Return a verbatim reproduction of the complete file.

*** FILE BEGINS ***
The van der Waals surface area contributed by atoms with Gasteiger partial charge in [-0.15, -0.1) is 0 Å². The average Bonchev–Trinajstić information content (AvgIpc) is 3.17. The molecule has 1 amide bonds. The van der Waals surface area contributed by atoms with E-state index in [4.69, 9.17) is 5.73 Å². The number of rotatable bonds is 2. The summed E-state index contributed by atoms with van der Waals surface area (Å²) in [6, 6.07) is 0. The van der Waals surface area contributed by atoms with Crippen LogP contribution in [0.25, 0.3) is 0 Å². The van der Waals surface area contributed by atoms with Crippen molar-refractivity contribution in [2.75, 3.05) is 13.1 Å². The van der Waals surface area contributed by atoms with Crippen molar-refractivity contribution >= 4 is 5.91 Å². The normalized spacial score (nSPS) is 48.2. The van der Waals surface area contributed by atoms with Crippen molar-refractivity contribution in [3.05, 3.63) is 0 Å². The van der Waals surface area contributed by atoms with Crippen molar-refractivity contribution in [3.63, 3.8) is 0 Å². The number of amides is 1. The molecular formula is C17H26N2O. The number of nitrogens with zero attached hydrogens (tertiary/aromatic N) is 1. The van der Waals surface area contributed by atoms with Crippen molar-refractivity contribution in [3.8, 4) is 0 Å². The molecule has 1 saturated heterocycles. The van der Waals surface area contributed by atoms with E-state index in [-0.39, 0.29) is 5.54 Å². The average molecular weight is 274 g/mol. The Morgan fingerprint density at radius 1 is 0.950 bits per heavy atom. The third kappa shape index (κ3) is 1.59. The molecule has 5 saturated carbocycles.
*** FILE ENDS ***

The van der Waals surface area contributed by atoms with Gasteiger partial charge in [-0.15, -0.1) is 0 Å². The average Bonchev–Trinajstić information content (AvgIpc) is 3.17. The molecule has 1 amide bonds. The van der Waals surface area contributed by atoms with E-state index in [4.69, 9.17) is 5.73 Å². The number of rotatable bonds is 2. The summed E-state index contributed by atoms with van der Waals surface area (Å²) in [6, 6.07) is 0. The van der Waals surface area contributed by atoms with Crippen LogP contribution in [0.25, 0.3) is 0 Å². The van der Waals surface area contributed by atoms with Crippen molar-refractivity contribution in [2.75, 3.05) is 13.1 Å². The van der Waals surface area contributed by atoms with Crippen molar-refractivity contribution >= 4 is 5.91 Å². The normalized spacial score (nSPS) is 48.2. The van der Waals surface area contributed by atoms with Crippen molar-refractivity contribution in [3.05, 3.63) is 0 Å². The van der Waals surface area contributed by atoms with Crippen molar-refractivity contribution in [3.63, 3.8) is 0 Å². The number of amides is 1. The molecular formula is C17H26N2O. The number of nitrogens with zero attached hydrogens (tertiary/aromatic N) is 1. The van der Waals surface area contributed by atoms with Crippen molar-refractivity contribution in [3.8, 4) is 0 Å². The molecule has 1 saturated heterocycles. The van der Waals surface area contributed by atoms with E-state index in [-0.39, 0.29) is 5.54 Å². The average molecular weight is 274 g/mol. The Morgan fingerprint density at radius 1 is 0.950 bits per heavy atom. The third kappa shape index (κ3) is 1.59. The molecule has 5 saturated carbocycles.